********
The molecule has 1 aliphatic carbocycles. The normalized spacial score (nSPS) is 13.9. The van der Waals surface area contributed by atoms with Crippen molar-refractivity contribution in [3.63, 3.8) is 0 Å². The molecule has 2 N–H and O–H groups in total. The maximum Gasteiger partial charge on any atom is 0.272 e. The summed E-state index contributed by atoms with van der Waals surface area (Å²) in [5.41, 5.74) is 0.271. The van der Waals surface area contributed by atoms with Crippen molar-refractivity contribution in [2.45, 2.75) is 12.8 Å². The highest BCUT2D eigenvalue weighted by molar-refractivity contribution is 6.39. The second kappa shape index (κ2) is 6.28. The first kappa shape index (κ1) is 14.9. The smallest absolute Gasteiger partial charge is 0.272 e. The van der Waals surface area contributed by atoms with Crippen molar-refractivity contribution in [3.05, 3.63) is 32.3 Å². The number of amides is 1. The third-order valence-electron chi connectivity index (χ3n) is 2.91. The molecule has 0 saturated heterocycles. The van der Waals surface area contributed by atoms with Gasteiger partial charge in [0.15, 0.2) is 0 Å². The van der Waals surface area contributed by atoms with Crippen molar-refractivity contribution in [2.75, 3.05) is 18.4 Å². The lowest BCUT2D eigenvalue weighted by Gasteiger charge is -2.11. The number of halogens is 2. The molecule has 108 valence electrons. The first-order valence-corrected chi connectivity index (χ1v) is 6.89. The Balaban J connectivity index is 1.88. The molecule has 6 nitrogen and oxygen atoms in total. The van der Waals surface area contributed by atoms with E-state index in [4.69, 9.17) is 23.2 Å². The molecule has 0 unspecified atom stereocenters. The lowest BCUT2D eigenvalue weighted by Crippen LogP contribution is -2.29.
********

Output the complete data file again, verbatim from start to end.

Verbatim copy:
The molecule has 1 aliphatic carbocycles. The normalized spacial score (nSPS) is 13.9. The van der Waals surface area contributed by atoms with Crippen molar-refractivity contribution in [3.63, 3.8) is 0 Å². The molecule has 2 N–H and O–H groups in total. The maximum Gasteiger partial charge on any atom is 0.272 e. The summed E-state index contributed by atoms with van der Waals surface area (Å²) in [5.41, 5.74) is 0.271. The van der Waals surface area contributed by atoms with Crippen molar-refractivity contribution in [2.45, 2.75) is 12.8 Å². The highest BCUT2D eigenvalue weighted by molar-refractivity contribution is 6.39. The second kappa shape index (κ2) is 6.28. The first kappa shape index (κ1) is 14.9. The smallest absolute Gasteiger partial charge is 0.272 e. The van der Waals surface area contributed by atoms with Crippen molar-refractivity contribution in [3.05, 3.63) is 32.3 Å². The number of amides is 1. The third-order valence-electron chi connectivity index (χ3n) is 2.91. The molecule has 0 saturated heterocycles. The van der Waals surface area contributed by atoms with Gasteiger partial charge in [0.15, 0.2) is 0 Å². The van der Waals surface area contributed by atoms with Crippen molar-refractivity contribution in [2.75, 3.05) is 18.4 Å². The lowest BCUT2D eigenvalue weighted by Gasteiger charge is -2.11. The number of halogens is 2. The molecule has 108 valence electrons. The first-order valence-corrected chi connectivity index (χ1v) is 6.89. The Balaban J connectivity index is 1.88. The molecule has 6 nitrogen and oxygen atoms in total. The van der Waals surface area contributed by atoms with E-state index in [4.69, 9.17) is 23.2 Å². The molecule has 0 unspecified atom stereocenters. The lowest BCUT2D eigenvalue weighted by Crippen LogP contribution is -2.29.